Nation Making, a story of New Zealand
Chapter XVIII. — A Warlike Expedition
A Warlike Expedition.
The War in New Zealand.—A Full Private.—'On active service.'—Capturing Canoes.—A war Canoe.—Captain Lloyd our Commander.—A Maori war party.—Flagstaff cut down.—The Six-toed Man.—On the Trail.—Off it.—Her Majesty's forces in a muddy condition.—'The Articles of War.'—Wading or Bolting.—'Draw Bayonets.'—'Scrape Uniforms.'—The Six-toed trail lost in the Mud.—Angry and Wet.—Cautious and Valiant.—A deserted Village.—Friendly pigs and Hostile pork.—'Butchers do your Duty.'—The First blood drawn.—A picturesque Bivouac.—'All's Well.'—'More pork.'—Captain Lloyd Vigilant as ever.—Scouts in advance.—A Village full of Maories.—A meddlesome Interpreter.—The Captain's blood 'up.'—No Nonsense.—'Load.'—In for it.—'Charge.'—At the Double.—An awkward shot.—Visions of Glory.—Rifles discharged.—Killed and wounded.—Terror of Maori women.—Our Captain Merciful as well as Brave.—His pretty speech to the Dusky Ladies.—The Spoils to the Victors.—Marching off the Prisoners.—Something to Boast of.—Wet, but jolly.—Despatches to the War Minister announcing our great Victory.—Rifles would not 'go off.'—Despatches from War Minister.—Our Military Ardour Cooled.
In the last New Zealand war the flower of the British army were engaged, assisted by thousands of Colonial militia and volunteers. I had the honour page 167of serving as a full private in the Manakau Rifles. One morning, I and my groom were summoned 'on active service,' to capture the Maori canoes lying in the creeks falling into the Manakau harbour or gulf. I left my wife, children and women-servants in a terrible fright, but there was no help for it. Every able-bodied man had to go. The force, consisting of one hundred men, was under the command of Captain Lloyd, formerly an officer in the Irish Constabulary, a little mad perhaps, but as gallant a leader as ever men followed.
We captured a great many canoes of various sizes, from the Kupapa (little canoe) to the Wakataua (large war canoe). Amongst the latter class, was a notable war canoe. The topsides and figure-head were carved in superb Maori style. It was 82 feet long, and when fully manned, carried a crew of 100 warriors. Launching this canoe was a work of no little difficulty, requiring the full strength of the force to drag it on skids out of the Maori boat-house where it lay. A few old Maories, men and women, sat and watched the work. Arms were piled, and sentries posted, the latter precaution being unnecessary, for in accordance with the custom of the time, all the men of fighting age were off to the war, the old men and women staying at home to hold on to the land. An hour's hard work put the big canoe in the little bay ready to be towed by the steamer on her return up the harbour.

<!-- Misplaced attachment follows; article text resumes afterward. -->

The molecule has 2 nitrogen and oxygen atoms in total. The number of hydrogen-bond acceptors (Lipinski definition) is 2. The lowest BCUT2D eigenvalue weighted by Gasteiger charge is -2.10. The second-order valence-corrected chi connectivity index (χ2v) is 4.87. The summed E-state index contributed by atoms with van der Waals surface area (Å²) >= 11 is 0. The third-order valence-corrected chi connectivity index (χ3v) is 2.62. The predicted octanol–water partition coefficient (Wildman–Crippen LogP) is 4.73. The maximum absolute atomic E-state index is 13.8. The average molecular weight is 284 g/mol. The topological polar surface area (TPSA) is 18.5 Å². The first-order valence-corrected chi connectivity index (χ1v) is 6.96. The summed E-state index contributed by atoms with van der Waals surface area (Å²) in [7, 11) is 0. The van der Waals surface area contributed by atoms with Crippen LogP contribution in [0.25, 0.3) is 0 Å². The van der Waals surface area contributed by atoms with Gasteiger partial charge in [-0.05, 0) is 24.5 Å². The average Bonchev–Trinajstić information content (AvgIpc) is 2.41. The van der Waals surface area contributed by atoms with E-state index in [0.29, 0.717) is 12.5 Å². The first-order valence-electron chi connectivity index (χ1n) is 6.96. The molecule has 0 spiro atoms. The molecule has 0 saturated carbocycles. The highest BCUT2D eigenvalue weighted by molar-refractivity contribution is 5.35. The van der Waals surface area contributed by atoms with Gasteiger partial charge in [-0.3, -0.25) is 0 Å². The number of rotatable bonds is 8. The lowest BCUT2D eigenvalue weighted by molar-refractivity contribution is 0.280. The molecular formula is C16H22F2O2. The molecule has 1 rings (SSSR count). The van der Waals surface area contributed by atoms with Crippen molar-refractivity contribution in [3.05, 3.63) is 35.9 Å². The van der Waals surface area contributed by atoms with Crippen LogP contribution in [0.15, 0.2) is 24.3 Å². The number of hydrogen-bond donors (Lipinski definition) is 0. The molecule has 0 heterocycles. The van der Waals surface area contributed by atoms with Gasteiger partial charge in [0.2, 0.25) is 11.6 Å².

A week's cruising in the attendant little steamer, with some hard marching, enabled us to capture all the canoes in the gulf, which, with the exception of the page 168great war canoe, were all subsequently destroyed. This war canoe now lies at the Auckland Museum.
During the expedition, Captain Lloyd received a despatch from the War Minister, informing him that the flagstaff at the Manakau heads had been cut down by a Maori war party, and ordering him to pursue and capture the offenders. We were informed that one of the hostile party had six toes. This enabled us to take up the track. For several days we followed the trail through forest and fern, by means of the six-toed fellow's footprints, until running it down to a deep stream, which we forded; at this point we lost the trail, but after an hour's search again getting on the track. We followed it through all sorts of forest openings, and into many romantic glens, beneath mighty trees, lovely silver tree-ferns, and all the tangled greenery of the New Zealand forest.
In a score of places we might have fallen into ambuscades, but being one hundred to ten, Captain Lloyd pushed on, too intent on finding and keeping the trail of the fugitives, to give himself the least trouble about any other parties of hostile Maories. Happily, we met with none, and so kept our skins whole. After finding and losing the trail a hundred times, we ran it down to a broad salt-water creek. At this point the trail disappeared, probably in the broad belt of slimy ooze with which the creek banks were lined. Not a footprint could be seen. The fugitives had certainly crossed somewhere, but where? Captain Lloyd halted 'Her Majesty's forces' as he called us, at the edge of the muddy flat. It was page 169nearly low water, with a belt of slimy mud a quarter of a mile broad, and a stream of salt water forty feet across flowing down the centre. He decided to cross, and gave the word 'March.' We obeyed naturally, being, as our gallant Captain had frequently reminded us, 'under the Articles of War,' otherwise, I think the whole company would have bolted, rather than have marched into the mud.